A good friend of mine won our league last year and although he wouldn’t shut up about it afterwards, he wouldn’t shut up during the season either. He went on a nice string of wins during a good portion of the season and he credited his wins (and ultimately his championship) to one word: opportunity. Sorry, the direct quote is, “OPPORTUNITY.”
Certainly fantasy football is a game of luck. Who can predict injuries mid-game? Who can predict what players will receive the majority of the workload? And who can predict who will be the starting quarterback week to week for Chicago? You never know.
In all honestly, my friend’s strategy is a good one. After the workhorses are all picked up, who do you turn to? You may have a top-tier quarterback and a future Hall-of-Fame running back, but after that, what else? You have to look for players who get used the most on teams that produce the most.
We will define opportunity (sorry again, “OPPORTUNITY”) as simply rushing attempts and receiving targets. Playing time doesn’t necessarily equate to opportunity. A running back on a pass-heavy offense could see a lot of playing time, but not a lot of touches.
Here, we will look at five teams that have interesting running back situations (wide receiver and tight end in the near future). I have left out quarterbacks because you don’t see a lot of quarterbacks switching out during the game (unless, again, you’re Chicago). Also, I left out New England, Baltimore and Cincinnati because with so many running back options each team has, it’s hard to land on only one. So without further ado, let’s begin.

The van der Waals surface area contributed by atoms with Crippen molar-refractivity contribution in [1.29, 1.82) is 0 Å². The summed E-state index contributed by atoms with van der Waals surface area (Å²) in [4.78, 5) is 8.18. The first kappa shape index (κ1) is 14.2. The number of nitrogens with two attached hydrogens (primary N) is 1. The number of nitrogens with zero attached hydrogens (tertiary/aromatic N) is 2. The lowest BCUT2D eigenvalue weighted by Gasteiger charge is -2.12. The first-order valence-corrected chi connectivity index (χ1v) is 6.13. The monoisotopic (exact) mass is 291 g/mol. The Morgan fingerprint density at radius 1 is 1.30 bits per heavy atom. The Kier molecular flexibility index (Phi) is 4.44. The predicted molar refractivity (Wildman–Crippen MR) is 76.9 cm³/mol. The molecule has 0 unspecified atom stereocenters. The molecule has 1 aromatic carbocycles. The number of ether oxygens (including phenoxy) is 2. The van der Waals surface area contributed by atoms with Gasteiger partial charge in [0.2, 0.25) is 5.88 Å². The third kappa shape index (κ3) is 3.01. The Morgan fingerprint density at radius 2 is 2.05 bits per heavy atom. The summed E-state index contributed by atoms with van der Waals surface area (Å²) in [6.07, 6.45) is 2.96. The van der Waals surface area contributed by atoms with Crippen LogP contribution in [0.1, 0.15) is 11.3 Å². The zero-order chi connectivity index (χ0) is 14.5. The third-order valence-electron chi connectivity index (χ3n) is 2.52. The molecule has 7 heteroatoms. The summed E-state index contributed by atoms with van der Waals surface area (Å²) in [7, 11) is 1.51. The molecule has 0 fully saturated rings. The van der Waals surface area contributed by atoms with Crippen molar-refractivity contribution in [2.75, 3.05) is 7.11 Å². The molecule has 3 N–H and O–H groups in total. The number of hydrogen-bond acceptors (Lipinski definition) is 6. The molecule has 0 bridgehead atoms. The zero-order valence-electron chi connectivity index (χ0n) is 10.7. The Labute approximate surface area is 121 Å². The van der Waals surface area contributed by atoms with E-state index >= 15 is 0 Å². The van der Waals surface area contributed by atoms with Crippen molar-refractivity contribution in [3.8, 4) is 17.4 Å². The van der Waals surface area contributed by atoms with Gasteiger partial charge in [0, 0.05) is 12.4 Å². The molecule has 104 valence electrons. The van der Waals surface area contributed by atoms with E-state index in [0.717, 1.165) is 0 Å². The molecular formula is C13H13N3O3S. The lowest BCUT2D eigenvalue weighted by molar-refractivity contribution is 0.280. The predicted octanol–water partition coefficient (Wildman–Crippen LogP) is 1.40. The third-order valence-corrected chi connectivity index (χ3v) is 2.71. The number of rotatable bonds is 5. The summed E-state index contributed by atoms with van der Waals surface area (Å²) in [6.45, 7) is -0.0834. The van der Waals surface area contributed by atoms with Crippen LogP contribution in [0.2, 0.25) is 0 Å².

Like I said, after the workhorses are picked up (Ezekiel Elliott, David Johnson, DeMarco Murray, Le’Veon Bell), you have to look at teams that don’t have a single running back hogging all of the production.
New Orleans Saints
With the addition of Adrian Peterson during the offseason, the Saints looked to provide Mark Ingram with a suitable backup to replace Tim Hightower, maybe even someone with whom to split time. And did they? Sure, as when Peterson is healthy he is a monster. He was the workhorse in Minnesota for almost 10 years. But two of the last three years he was out because of injury and suspension. And, he’s part of the 30-and-over club. Ingram, on the other hand, is still young. He had 205 rush attempts last year with 1,000-plus rushing yards and six touchdowns, to go with 58 receiving targets for 319 receiving yards and four touchdowns. Peterson has consistently put up 1,000-plus yards in several of his seasons in Minnesota (when he was healthy) with 327 rushing attempts in 2015. Yet, even with the addition of Peterson, Ingram looks in control of the starting spot down in New Orleans.
Take Mark Ingram.
Another team that padded its running back position over the offseason was Seattle. With Marshawn Lynch retiring in 2015 (and then un-retiring in 2017), the Seahawks needed someone to give Russell Wilson a break. Enter Thomas Rawls. Sure, he’s had his injuries as well, but he is young and quick, suitable for a fast team. In 2015, Rawls had 147 rushing attempts for 830 yards. In the games that he did play in 2016 (only nine), Rawls had 109 rushing attempts for 349 yards and 17 receiving targets. The addition of Eddie Lacy during the offseason may put pressure on Rawls to perform (according to coach Pete Carroll, Rawls will still be a prominent part of the rushing attack), but Rawls is certainly equipped to keep his touches and targets high. Lacy, on the other hand, is not fast (he was on a high-powered Green Bay offense) and has saw his rush attempts decline from 2013-15 when he was healthy (284, 246 and 187, respectively). Going to another high-powered offense with an even more active quarterback and a young (and now healthy) running back, Lacy will surely have his work cut out for him (with what work they give him).
Take Thomas Rawls.